Tag Archives: build tight

Building Science is Worthless…

Building Science is Worthless… Thousands of hours went in this construction detail. When we factor all the time spent by building science engineers, from all over the world, researching and testing each material and the various assembly options, and to figure out what works and what fails, the time is, really, impossible to quantify. Not to mention […]

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Preserving a Historic Home with Building Science

PRESERVING A HISTORIC HOME with BUILDING SCIENCE Historic Preservation is mostly about preserving and protecting buildings, objects, landscapes or other artifacts of historical significance. The Historic Molette House, ca. 1825 has a lot of significance in the Molette Family, as well with the people near the Molette’s Bend area near Selma, Alabama. When the home was moved […]

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Attention to High Performance Details In New Homes Pays Off

On the One Hand… …the Proud Green Home at Serenbe has been a kind of Experimental House for High Performance Design and Construction. Some of the features, products and practices we’re trying for the first time with this home, others we’ve used or done before, but they are still relatively new to the industry. To […]

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Hold the Foam! This Home is Already High Performance!

Before spray foam insulation was installed in the walls and roof-line of this Atlanta-area home, it tested better than the 2012 IECC requirements in climate zones 3-8 for building envelope tightness. The High Performance Home Several weeks ago we reported that the Proud Green Home at Serenbe, built by the Imery Group, achieved a blower door […]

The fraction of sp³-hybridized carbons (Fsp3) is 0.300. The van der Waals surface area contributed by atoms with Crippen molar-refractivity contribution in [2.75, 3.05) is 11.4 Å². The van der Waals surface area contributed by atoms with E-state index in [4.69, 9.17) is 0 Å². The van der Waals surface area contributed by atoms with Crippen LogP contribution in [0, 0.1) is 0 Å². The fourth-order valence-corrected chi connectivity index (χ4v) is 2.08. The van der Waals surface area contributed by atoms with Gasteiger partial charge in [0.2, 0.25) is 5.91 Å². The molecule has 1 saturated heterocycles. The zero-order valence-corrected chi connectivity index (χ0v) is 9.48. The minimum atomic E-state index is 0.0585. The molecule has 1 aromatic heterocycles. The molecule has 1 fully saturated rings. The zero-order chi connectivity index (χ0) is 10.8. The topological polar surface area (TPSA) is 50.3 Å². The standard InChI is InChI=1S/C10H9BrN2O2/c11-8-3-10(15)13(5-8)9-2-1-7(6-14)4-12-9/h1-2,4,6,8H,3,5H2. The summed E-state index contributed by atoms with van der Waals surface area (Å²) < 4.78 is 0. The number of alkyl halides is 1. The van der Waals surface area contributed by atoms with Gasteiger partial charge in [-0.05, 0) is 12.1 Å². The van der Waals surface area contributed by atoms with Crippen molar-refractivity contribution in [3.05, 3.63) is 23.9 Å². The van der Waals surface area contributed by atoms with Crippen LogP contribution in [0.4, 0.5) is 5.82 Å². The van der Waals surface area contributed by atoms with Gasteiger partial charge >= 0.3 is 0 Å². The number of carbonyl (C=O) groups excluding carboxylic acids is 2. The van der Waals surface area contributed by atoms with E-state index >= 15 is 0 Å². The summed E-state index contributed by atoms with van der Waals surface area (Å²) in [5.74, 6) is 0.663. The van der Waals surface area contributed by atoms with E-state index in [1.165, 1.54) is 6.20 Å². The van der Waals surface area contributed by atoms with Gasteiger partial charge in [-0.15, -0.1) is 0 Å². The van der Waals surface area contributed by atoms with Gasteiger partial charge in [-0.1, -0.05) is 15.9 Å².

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PGH at Serenbe is 90% Tighter than Energy Code – Before Drywall!!

Before drywall was installed, I tested the infiltration (air leakage) at the Proud Green Home (PGH) at Serenbe, and the home achieved 0.72 ach50, or 0.055 ELR (more on these numbers in a minute). In other words, it’s really tight!!! The 2009 International Residential Energy Code (IECC), which is adopted in most states, requires an infiltration rate of […]

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Serenbe Modern Proud Green Home Update: Heating, Ventilation and Air Conditioning Systems

Things are really moving along on the Proud Green Home at Serenbe. This past Friday, the mechanical inspector paid a visit and we passed! Ahead this week; the builder has ordered the final plumbing inspection, the sprayfoam contractor is installing the open-cell foam in all the walls and roof, we will be performing the pre-drywall inspection for […]

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Designing A Perfect Residential Wall – Atlanta, Georgia

Atlanta, Georgia has a reputation for getting pretty darn hot, but it can also get pretty dang cold (No snickering from you Northerners, please!). Believe it or not, Atlantans use more energy to heat their homes than they do to cool them. The design temperature set by ASHRAE for the Metro Atlanta area to use when designing heating systems, is […]

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14 Design Don’ts for High Performance Homes, Part One

There are a lot of ways to design a home. Designing one for high performance, though, or even better-than-average performance, has many recommended best practices that are based on a lot of research of homes that have failed because they’re unhealthy, inefficient, and/or falling apart. This is why we have building scientists (see SOAP BOX […]

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Improved Energy Codes, Diminishing Return, & a New Performance Baseline

It wasn’t long ago that the EPA’s ENERGY STAR New Homes Program created an uproar in the residential building community by releasing Version 3.0 of it’s volunteer 3rd party verification program. One of the biggest crack downs in the new version was it’s requirement for HVAC Contractors to test and verify their installations of the heating […]

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ENERGY STAR Certified Home in Grant Park – Atlanta, GA

Recently, this house in the historic district of Grant Park, Atlanta, was certified through the ENERGY STAR New Homes program at the EPA. The final inspection revealed an air tightness of 0.77 ach50, which is near the maximum acceptable air infiltration level of the aggressive Passive House program (0.6 ach50). The final HERS Index was around 64, which means (among other […]

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